When did you last leave the house without your phone? Can you even remember? I certainly can’t. The thought of heading out with so much as a low battery fills me with too much anxiety as it is; asking me to leave home without any phone at all may as well be a request to go out trouser-less. It’s their ubiquity in our lives that mean smartphones have become perfect little reflections of us. They’re with us everywhere, we use them for just about every aspect of daily life, and we even document the real world with them. In the right (or wrong) hands, unrestricted access to our phones would be unrestricted access to our entire lives. It’s this concept that Kaigan Games has used in crafting SIMULACRA, a narrative-driven game that takes place solely within a smartphone’s interface.
Through unknown circumstances, you (as the faceless, nameless player character) come into possession of a smartphone belonging to a complete stranger named Anna. Being a nosy little so-and-so, you can’t resist turning the phone on and having a snoop around. Before long, it becomes clear that this isn’t any regular lost phone: it’s functioning peculiarly and seems to hold evidence that suggests Anna has been a victim to some kind of horrific happening. What’s more, her friends have been trying to contact her for some time: she’s clearly gone missing, and the key to finding her might be somewhere in the phone. By using the information, contacts and apps stored on the phone, you must piece together themystery of her disappearance and bring whoever or whatever is responsible to justice.
Outside of its inexplicable setup (it’s never explained how or why you came to possess the phone) SIMULACRA weaves a decent mystery story that’s elevated by the unique way it’s told. Through interacting with Anna’s phone, you’ll talk to her friends, family and colleagues; view her search history; rifle through her emails; explore her social media and more as you attempt to solve the mystery and learn about Anna’s life. Granted, the in-game phone is limited in terms of the scope of content available: it definitely doesn’t feel like you’re actually rooting through a real person’s phone, but it does offer enough to characterise Anna and have you feeling like a sleuth for piecing bits of information together. A large portion of the game is spent in multiple-choice text conversations with a handful of characters who are also swept up in the investigation. It’s in your responses to these dialogues that you’ll have an effect on the characters, the investigation and the story as a whole. I played through the game once but watched enough videos of alternate playthroughs to know that the game genuinely can go in a few different directions based on the choices you make. There’s more to see than a single playthrough can reveal, just don’t expect an entirely new experience the second time around.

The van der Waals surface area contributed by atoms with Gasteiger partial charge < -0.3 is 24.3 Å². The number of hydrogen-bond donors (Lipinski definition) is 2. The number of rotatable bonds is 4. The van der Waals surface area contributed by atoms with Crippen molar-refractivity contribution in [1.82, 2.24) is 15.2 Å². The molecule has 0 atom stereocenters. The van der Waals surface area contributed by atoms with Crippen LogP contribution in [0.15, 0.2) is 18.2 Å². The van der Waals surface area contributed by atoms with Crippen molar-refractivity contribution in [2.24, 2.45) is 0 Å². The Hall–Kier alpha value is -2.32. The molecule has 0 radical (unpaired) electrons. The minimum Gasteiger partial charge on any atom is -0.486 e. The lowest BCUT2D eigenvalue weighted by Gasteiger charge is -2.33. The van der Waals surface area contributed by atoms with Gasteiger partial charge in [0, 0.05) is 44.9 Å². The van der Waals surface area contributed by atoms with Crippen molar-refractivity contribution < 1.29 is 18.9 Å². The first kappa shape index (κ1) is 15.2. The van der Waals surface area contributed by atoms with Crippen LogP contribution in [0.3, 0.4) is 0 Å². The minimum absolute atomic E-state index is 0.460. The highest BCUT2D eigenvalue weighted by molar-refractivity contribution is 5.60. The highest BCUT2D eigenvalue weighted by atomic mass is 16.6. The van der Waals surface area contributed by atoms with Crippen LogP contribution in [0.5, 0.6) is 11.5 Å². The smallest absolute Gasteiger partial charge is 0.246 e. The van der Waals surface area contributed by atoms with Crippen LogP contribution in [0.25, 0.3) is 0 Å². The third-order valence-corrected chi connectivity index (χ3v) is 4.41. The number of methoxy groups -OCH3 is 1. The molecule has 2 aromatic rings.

As mentioned, most of the conversations are had over text, and —in stark contrast to the vast majority of text messaging in fiction— Kaigan Games has done a surprisingly good job at writing conversations that feel authentic. I’m pleased to not recall seeing any laughable examples of outdated internet speak: these are adults after all and mostly talk like it. With that said, the casual nature of text conversations can work against the tone in some of the game’s more emotionally charged moments. Here’s a tip for all of you at home: emojis are NOT appropriate in life or death situations, there’s a character or two in SIMULACRA that would stand to benefit from that advice. Not that I want to throw too much criticism at the game’s cast of characters: their semi-related side-stories really do flesh out the main narrative and end up becoming just as interesting as the main plot itself.
Moving the investigation forward requires scrutiny of the evidence and clues stored within the phone. While interesting at first, the concept is ultimately better than its implementation. More often than not, the game boils down to you digging for the one ‘correct’ scrap of information that needs to be utilised perfectly to let the game move forward. It feels restrictive like an old point-and-click adventure game from the Lucasarts days. While far from a game-ruiner, it leaves the experience feeling a little… well, game-y.
While also available on PC, Android, iOS, Switch and PlayStation 4, I played this title on the Xbox One X, a platform that prides itself on offering the best console experience on the market. It’s ironic, then, that I consider myself to have missed out on the superior SIMULACRA experience by not playing it on the —typically inferior for gaming— smartphone. Navigating a smartphone UI with an Xbox controller is clunky at the best of times and downright frustrating at the worst (that damn on-screen keyboard being the worst part). On top of that, staring at the blown-up smartphone display on a TV just about ruins any sense of immersion. A shame, considering most of SIMULACRA’s thrills rely on how it tries to come across as authentic.
SIMULACRA is obviously not a typical videogame. There’s not much to speak of in terms of gameplay (outside of a few “rearrange the word/picture fragments to decrypt the message” moments) and its story beats are experienced entirely through text messages, video-logs and the occasional —sometimes poorly acted— voicemail. Despite its shortcomings regarding the limited scope of the virtual smartphone, I can’t help but admire Kaigan Games’ attempt to bring a unique vision to life.
SIMULACRA (Reviewed on Xbox One X)
This game is good, with a few negatives.
The studio clearly sees potential in the format as a storytelling platform, and I definitely want to see them refine it in the future.